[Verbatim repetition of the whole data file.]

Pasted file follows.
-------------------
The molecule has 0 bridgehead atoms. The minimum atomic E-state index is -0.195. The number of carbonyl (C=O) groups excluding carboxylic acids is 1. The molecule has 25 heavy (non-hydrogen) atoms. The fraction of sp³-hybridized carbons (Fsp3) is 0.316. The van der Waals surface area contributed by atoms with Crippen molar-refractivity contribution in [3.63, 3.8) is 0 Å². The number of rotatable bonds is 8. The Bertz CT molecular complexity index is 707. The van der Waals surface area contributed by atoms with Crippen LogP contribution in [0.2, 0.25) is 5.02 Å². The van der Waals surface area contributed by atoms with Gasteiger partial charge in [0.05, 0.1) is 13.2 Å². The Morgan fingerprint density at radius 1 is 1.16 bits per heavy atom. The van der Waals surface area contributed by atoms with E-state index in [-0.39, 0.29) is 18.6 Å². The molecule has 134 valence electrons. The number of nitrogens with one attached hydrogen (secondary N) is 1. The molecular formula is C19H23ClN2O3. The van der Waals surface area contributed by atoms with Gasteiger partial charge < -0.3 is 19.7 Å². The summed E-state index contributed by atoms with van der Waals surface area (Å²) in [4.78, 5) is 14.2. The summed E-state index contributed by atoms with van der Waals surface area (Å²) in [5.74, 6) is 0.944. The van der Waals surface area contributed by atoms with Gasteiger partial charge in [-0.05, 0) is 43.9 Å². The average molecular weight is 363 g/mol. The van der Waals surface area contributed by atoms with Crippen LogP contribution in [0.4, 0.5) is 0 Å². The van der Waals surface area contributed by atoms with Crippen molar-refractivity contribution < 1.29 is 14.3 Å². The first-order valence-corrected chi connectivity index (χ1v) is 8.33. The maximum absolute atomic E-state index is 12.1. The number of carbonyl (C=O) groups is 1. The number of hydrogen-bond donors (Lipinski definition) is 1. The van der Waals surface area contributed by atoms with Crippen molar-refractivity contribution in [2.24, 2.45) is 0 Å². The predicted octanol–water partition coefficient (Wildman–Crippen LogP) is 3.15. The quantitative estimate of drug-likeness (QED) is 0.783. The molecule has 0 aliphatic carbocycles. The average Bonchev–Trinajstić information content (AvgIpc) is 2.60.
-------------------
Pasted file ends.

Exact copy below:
The molecule has 0 bridgehead atoms. The minimum atomic E-state index is -0.195. The number of carbonyl (C=O) groups excluding carboxylic acids is 1. The molecule has 25 heavy (non-hydrogen) atoms. The fraction of sp³-hybridized carbons (Fsp3) is 0.316. The van der Waals surface area contributed by atoms with Crippen molar-refractivity contribution in [3.63, 3.8) is 0 Å². The number of rotatable bonds is 8. The Bertz CT molecular complexity index is 707. The van der Waals surface area contributed by atoms with Crippen LogP contribution in [0.2, 0.25) is 5.02 Å². The van der Waals surface area contributed by atoms with Gasteiger partial charge in [0.05, 0.1) is 13.2 Å². The Morgan fingerprint density at radius 1 is 1.16 bits per heavy atom. The van der Waals surface area contributed by atoms with E-state index in [-0.39, 0.29) is 18.6 Å². The molecule has 134 valence electrons. The number of nitrogens with one attached hydrogen (secondary N) is 1. The molecular formula is C19H23ClN2O3. The van der Waals surface area contributed by atoms with Gasteiger partial charge < -0.3 is 19.7 Å². The summed E-state index contributed by atoms with van der Waals surface area (Å²) in [4.78, 5) is 14.2. The summed E-state index contributed by atoms with van der Waals surface area (Å²) in [5.74, 6) is 0.944. The van der Waals surface area contributed by atoms with Gasteiger partial charge in [-0.05, 0) is 43.9 Å². The average molecular weight is 363 g/mol. The van der Waals surface area contributed by atoms with Crippen LogP contribution in [0.4, 0.5) is 0 Å². The van der Waals surface area contributed by atoms with Crippen molar-refractivity contribution < 1.29 is 14.3 Å². The first-order valence-corrected chi connectivity index (χ1v) is 8.33. The maximum absolute atomic E-state index is 12.1. The number of carbonyl (C=O) groups is 1. The number of hydrogen-bond donors (Lipinski definition) is 1. The van der Waals surface area contributed by atoms with Crippen molar-refractivity contribution in [2.24, 2.45) is 0 Å². The predicted octanol–water partition coefficient (Wildman–Crippen LogP) is 3.15. The quantitative estimate of drug-likeness (QED) is 0.783. The molecule has 0 aliphatic carbocycles. The average Bonchev–Trinajstić information content (AvgIpc) is 2.60.